Allergy, Nose & Sinus
Thick mucous in your nose or phlegm? It may be coming from your sinuses! (WARNING – SOME GRAPHIC MEDICAL IMAGES & VIDEO)
February 10, 2020
Recently, Dr Gan saw a patient, Mr A who has been suffering from blocked nose, yellow-brown nose mucous and headaches for close to half a year. In addition, he also coughs out thick pieces of phlegm almost on a daily basis. He has seen many doctors and has been treated with multiple courses of antibiotics, nose washes and nose sprays which does relieve some of his symptoms. However, he was frustrated that he constantly spits out clumps of thick brown mucous and had persistent headaches despite these treatments. When he saw Dr Gan, a scope through his nose was performed in the clinic. His nose was congested but there were no signs of sinusitis such as pus, or swelling near the drainage pathway of the sinuses. However, in view of his clinical history, a CT scan (series of special X-rays) of his nose and sinuses was performed. It showed that he had infection of most of his sinuses, with the sinuses at the back of his nose known as the sphenoid sinuses completed filled with inspissated mucous (in a normal CT scan of the sinuses, the sinuses should be completely filled with air and appears black. In Mr A’s case, his sphenoid sinuses were completely grey – i.e. completely filled with mucous!)
A front on CT image of the sphenoid sinuses showing complete blockage
Mr A underwent sinus surgery to clear his infections. During surgery, inspissated mucous was found stuck in his sphenoid sinuses. This resulted in polyps and severe swelling in the sinuses. The consistency of this mucous is typical of “Allergic or Eosinophilic Mucin”. This is a subtype of sinusitis (either Eosinophilic Mucinous Rhinosinusitis or Allergic Fungal Rhinosinusitis) that is difficult to treat and often, a combination of sinus surgery and medication is required to keep the condition under control.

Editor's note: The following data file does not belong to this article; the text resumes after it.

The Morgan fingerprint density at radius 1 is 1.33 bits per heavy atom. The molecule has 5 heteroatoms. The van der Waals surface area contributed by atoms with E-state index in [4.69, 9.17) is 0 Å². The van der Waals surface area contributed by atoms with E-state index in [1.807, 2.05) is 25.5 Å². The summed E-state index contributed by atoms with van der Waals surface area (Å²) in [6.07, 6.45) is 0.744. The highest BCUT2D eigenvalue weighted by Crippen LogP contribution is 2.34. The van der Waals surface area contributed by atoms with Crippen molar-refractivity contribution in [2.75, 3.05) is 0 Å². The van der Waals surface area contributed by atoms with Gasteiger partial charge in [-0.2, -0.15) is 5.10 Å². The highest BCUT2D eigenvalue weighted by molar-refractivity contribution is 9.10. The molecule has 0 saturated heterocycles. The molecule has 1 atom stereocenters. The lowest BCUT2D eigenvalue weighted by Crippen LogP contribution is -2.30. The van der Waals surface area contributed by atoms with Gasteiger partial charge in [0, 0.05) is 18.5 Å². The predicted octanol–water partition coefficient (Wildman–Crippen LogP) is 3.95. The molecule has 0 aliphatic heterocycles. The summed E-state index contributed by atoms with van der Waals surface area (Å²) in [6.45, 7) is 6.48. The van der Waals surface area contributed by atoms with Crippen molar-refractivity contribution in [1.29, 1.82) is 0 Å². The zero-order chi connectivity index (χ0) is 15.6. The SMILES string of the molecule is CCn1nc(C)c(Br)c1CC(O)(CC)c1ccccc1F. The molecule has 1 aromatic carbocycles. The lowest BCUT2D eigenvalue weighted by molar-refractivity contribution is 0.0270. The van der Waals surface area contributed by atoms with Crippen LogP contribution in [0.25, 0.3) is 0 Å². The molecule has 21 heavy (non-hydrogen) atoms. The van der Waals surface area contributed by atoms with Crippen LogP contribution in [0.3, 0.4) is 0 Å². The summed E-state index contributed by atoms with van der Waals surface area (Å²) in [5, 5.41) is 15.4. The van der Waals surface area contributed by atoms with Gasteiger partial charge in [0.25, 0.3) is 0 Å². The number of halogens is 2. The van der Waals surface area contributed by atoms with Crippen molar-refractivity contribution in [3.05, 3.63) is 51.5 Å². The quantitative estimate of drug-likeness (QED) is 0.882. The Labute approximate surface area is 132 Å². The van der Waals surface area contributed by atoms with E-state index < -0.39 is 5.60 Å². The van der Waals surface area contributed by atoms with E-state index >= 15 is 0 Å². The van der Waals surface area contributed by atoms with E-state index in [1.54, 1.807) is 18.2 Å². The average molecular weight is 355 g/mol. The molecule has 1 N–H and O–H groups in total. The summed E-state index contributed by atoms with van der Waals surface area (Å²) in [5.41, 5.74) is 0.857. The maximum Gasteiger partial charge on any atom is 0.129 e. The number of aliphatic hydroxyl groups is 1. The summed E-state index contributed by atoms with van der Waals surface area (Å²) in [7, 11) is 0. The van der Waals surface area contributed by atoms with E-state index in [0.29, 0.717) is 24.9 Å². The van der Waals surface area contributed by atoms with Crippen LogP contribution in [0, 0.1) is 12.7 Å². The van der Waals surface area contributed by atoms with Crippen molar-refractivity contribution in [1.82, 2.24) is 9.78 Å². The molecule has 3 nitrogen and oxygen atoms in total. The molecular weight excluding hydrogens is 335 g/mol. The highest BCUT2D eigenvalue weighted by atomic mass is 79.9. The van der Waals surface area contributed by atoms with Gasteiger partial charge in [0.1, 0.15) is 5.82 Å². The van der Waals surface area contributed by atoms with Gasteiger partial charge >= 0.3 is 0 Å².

Thick mucous was found in the sphenoid sinus during surgery
It has been just over 6 weeks since Mr A’s sinus surgery. He no longer suffers from the nasal symptoms that used to impair his quality of life. His days of constant headaches and spitting out clumps of phlegm are over (hopefully forever! – fingers crossed). Although majority of sinusitis can be treated with medications, it is important to understand that if the sinusitis is recurrent, have failed medical treatments or is of a certain subtype (e.g fungal, allergic fungal or eosinophilic mucin rhinosinusitis), surgical intervention may be required in addition to medical treatments. Mr A has been advised to keep his disease under control with daily nasal steroid washes. Fluctuation in disease states and relapses can occur with this subtype of sinusitis. Hence, regular and long term surveillance is of paramount importance.